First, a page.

Noodle: So, the intention of the vocal line is a reminder to keep a little greenery in your heart or you may forget what you’re fighting for in the first place. And, that really is the domain of the undead.
Russel: Yeah, this one ends ominously on the haunting sound of a bell ringing into the distance.
Murdoc: Ask not for whom the bell tolls.
2-D: Why not?
Murdoc: It tolls for thee.
2-D: Really?
Murdoc: Yes, really.
2-D: It sounds like my alarm clock.
Russel: Exactly.

Let’s talk about the collaboration with DJ Danger Mouse.
Was he involved on the next track, Dirty Harry?

Noodle: This was one of the first tracks I worked on with DJ Danger Mouse. It evolved from a tape recording from an old Gorillaz jam. Danger Mouse added the kid’s choir, the San Fernandez Youth Chorus. Um, when they heard the track, they were really excited to sing along on it.
Murdoc: Kids ay, little treasures, I love ‘em! Couldn’t eat a whole one though.
Russel: This track has a real upbeat defined jubilant soul. Musically it’s got a real old school break cut up in it. I played a kind of Clyde’s double field Bernard Perdy rhythm, those two were so massive in my drum palette, the foundations of hip hop, you dig? I also try to add a little feel of err, Zigaboo Modeliste from the Meters and once I had the swing and the sound right, I then cut up the drums again to give it that extra sharp edge. That’s when 2-D added the clavinet keyboard rhythms.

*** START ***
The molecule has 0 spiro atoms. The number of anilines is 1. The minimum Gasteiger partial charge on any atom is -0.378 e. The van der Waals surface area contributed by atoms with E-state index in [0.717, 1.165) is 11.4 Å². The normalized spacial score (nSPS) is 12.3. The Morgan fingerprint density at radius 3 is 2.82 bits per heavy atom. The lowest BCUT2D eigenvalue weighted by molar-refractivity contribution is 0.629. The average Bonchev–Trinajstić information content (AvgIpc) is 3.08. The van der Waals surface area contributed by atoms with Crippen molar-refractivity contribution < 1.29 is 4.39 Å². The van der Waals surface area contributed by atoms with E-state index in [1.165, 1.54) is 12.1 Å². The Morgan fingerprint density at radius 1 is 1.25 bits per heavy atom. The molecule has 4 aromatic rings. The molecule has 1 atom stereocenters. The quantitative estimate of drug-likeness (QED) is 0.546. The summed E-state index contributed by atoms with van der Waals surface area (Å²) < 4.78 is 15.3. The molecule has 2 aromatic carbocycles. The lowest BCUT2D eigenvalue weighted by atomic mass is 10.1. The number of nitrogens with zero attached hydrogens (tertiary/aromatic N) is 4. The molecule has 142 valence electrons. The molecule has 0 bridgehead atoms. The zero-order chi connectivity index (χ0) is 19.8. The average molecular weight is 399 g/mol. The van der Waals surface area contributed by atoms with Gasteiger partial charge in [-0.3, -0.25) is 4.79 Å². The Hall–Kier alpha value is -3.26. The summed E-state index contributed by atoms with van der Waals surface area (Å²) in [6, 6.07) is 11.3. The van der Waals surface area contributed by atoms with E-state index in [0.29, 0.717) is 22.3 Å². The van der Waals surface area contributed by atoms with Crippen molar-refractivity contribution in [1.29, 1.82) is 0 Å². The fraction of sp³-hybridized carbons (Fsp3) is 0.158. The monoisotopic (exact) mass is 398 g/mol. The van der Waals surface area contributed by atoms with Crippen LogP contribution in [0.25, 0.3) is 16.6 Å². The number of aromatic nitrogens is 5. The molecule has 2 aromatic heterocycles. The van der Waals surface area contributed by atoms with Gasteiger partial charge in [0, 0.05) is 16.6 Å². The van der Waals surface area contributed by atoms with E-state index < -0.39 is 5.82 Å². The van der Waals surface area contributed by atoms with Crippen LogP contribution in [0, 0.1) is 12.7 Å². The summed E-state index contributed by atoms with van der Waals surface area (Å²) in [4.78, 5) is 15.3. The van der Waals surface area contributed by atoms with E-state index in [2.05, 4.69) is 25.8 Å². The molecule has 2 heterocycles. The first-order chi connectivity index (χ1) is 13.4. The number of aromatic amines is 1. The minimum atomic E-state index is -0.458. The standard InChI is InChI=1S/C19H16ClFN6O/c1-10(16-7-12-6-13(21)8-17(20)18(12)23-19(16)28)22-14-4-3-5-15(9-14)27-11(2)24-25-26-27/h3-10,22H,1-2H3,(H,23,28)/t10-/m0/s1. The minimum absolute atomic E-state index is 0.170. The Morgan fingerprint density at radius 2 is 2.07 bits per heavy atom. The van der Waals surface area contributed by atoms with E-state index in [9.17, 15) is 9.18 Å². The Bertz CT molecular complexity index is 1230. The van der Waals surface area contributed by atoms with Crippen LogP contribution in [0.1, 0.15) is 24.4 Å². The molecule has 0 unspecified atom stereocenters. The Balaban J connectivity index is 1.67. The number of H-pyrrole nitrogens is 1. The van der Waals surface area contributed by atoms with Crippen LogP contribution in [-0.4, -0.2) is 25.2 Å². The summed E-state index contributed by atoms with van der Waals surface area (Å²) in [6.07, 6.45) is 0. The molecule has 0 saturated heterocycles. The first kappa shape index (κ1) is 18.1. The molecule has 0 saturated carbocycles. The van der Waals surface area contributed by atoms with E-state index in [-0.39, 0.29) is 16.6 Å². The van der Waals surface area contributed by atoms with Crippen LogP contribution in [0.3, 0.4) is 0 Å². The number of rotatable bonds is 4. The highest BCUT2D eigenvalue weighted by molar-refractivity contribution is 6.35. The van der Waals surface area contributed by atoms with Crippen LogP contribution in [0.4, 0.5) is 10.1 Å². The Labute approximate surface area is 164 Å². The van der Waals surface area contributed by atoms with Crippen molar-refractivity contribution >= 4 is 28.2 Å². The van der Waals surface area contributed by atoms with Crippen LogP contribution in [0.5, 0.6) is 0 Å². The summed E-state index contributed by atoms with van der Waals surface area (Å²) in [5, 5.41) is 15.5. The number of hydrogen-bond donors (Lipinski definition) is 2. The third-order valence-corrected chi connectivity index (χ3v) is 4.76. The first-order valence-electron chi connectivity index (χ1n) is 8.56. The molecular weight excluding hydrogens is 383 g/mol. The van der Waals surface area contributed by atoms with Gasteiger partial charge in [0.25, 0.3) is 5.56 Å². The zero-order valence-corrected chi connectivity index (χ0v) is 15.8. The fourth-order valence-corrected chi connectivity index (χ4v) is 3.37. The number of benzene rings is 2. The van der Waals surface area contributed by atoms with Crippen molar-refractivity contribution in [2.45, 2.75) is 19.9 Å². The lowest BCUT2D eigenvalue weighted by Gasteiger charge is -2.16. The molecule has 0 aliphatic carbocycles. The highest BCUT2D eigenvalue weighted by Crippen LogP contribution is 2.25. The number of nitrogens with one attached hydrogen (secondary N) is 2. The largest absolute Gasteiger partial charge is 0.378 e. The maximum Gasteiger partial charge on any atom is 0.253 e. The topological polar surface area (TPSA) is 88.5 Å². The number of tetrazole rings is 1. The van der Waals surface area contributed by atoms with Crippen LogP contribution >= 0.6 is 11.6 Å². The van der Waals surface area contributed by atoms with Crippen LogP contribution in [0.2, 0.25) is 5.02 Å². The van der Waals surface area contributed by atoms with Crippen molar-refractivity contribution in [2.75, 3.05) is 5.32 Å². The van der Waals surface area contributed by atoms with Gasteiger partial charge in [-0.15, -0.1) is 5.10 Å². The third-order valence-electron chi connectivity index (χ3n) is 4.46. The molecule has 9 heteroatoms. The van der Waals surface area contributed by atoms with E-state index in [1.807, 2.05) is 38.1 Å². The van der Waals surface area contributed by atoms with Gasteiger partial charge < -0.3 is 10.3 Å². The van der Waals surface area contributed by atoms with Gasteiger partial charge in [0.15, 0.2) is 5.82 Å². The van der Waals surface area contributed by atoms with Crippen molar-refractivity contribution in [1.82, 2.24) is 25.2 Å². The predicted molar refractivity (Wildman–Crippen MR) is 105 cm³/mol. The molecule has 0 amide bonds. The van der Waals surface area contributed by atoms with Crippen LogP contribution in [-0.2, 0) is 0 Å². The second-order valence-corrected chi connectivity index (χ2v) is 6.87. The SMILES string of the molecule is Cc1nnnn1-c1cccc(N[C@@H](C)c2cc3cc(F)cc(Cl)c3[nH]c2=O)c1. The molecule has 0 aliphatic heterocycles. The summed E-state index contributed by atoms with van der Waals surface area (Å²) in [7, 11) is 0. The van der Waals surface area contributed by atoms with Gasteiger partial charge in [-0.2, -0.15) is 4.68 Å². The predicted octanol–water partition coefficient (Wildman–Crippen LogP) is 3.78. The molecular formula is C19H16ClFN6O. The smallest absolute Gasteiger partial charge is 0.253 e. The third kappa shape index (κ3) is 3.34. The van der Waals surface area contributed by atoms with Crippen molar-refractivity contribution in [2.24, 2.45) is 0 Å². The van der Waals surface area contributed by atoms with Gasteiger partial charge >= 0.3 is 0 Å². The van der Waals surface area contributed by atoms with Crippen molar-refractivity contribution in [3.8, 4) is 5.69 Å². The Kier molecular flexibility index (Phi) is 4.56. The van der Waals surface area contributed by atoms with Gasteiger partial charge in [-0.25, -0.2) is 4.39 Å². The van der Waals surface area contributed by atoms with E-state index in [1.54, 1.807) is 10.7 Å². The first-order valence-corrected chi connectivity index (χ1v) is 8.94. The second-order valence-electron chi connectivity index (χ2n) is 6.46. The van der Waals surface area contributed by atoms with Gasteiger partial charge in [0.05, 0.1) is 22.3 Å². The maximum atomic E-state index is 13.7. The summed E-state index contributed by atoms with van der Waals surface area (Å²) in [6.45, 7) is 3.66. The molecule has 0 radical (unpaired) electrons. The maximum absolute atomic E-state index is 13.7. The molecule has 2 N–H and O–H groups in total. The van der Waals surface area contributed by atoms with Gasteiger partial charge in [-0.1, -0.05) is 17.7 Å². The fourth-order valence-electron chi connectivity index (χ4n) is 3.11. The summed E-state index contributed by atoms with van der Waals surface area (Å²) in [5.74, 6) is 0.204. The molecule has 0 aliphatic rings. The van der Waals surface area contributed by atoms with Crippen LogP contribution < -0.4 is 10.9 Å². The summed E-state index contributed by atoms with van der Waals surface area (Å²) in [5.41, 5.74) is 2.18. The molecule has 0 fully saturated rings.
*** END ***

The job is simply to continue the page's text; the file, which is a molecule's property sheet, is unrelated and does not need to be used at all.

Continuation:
2-D: Yeah that was just something I heard on Sesame Street.
Russel: The rap on this verse is supplied by Booty Brown from The Pharcyde, who came in courtesy of a friendship with Danger Mouse.
Noodle: Yes, and we talked with him about the general scenes and atmospheres rather than anything specific. But he hit the nail on the head with this shit rap. Um, I feel that Booty’s rap humanises the position of the soldier, the fighter as an individual.
Russel: War will make soldiers of us all. The rap’s got some killer lines. You can’t conceal the hate that consumes you. I’m the reason you can fill up your Isuzu. Poetry, man.